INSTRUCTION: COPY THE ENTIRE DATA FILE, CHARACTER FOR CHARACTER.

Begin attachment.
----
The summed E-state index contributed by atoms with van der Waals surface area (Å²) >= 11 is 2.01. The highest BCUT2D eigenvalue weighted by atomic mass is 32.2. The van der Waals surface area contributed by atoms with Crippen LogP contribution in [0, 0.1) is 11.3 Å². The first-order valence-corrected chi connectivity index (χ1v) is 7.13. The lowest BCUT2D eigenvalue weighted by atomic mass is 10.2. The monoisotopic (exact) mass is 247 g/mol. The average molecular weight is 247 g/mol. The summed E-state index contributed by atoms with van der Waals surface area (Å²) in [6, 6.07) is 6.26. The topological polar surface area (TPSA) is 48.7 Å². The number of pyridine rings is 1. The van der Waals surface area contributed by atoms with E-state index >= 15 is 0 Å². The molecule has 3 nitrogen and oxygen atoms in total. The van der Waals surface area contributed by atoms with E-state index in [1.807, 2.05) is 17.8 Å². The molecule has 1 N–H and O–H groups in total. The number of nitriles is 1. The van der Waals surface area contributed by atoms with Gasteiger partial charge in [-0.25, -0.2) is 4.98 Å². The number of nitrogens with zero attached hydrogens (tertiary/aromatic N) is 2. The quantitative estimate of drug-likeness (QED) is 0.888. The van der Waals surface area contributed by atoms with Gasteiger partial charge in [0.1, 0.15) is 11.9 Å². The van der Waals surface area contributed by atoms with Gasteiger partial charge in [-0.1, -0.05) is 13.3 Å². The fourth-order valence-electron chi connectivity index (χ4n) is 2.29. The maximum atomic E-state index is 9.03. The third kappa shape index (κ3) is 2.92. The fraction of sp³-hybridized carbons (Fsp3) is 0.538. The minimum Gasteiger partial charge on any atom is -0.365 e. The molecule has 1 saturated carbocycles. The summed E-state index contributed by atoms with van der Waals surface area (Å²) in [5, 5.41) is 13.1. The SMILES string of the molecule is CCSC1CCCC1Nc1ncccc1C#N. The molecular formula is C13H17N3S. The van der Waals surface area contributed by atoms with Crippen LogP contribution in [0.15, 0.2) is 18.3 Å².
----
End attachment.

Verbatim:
The summed E-state index contributed by atoms with van der Waals surface area (Å²) >= 11 is 2.01. The highest BCUT2D eigenvalue weighted by atomic mass is 32.2. The van der Waals surface area contributed by atoms with Crippen LogP contribution in [0, 0.1) is 11.3 Å². The first-order valence-corrected chi connectivity index (χ1v) is 7.13. The lowest BCUT2D eigenvalue weighted by atomic mass is 10.2. The monoisotopic (exact) mass is 247 g/mol. The average molecular weight is 247 g/mol. The summed E-state index contributed by atoms with van der Waals surface area (Å²) in [6, 6.07) is 6.26. The topological polar surface area (TPSA) is 48.7 Å². The number of pyridine rings is 1. The van der Waals surface area contributed by atoms with E-state index >= 15 is 0 Å². The molecule has 3 nitrogen and oxygen atoms in total. The van der Waals surface area contributed by atoms with E-state index in [1.807, 2.05) is 17.8 Å². The molecule has 1 N–H and O–H groups in total. The number of nitriles is 1. The van der Waals surface area contributed by atoms with Gasteiger partial charge in [-0.25, -0.2) is 4.98 Å². The number of nitrogens with zero attached hydrogens (tertiary/aromatic N) is 2. The quantitative estimate of drug-likeness (QED) is 0.888. The van der Waals surface area contributed by atoms with Gasteiger partial charge in [0.1, 0.15) is 11.9 Å². The van der Waals surface area contributed by atoms with Gasteiger partial charge in [-0.1, -0.05) is 13.3 Å². The fourth-order valence-electron chi connectivity index (χ4n) is 2.29. The maximum atomic E-state index is 9.03. The third kappa shape index (κ3) is 2.92. The fraction of sp³-hybridized carbons (Fsp3) is 0.538. The minimum Gasteiger partial charge on any atom is -0.365 e. The molecule has 1 saturated carbocycles. The summed E-state index contributed by atoms with van der Waals surface area (Å²) in [5, 5.41) is 13.1. The SMILES string of the molecule is CCSC1CCCC1Nc1ncccc1C#N. The molecular formula is C13H17N3S. The van der Waals surface area contributed by atoms with Crippen LogP contribution in [0.15, 0.2) is 18.3 Å².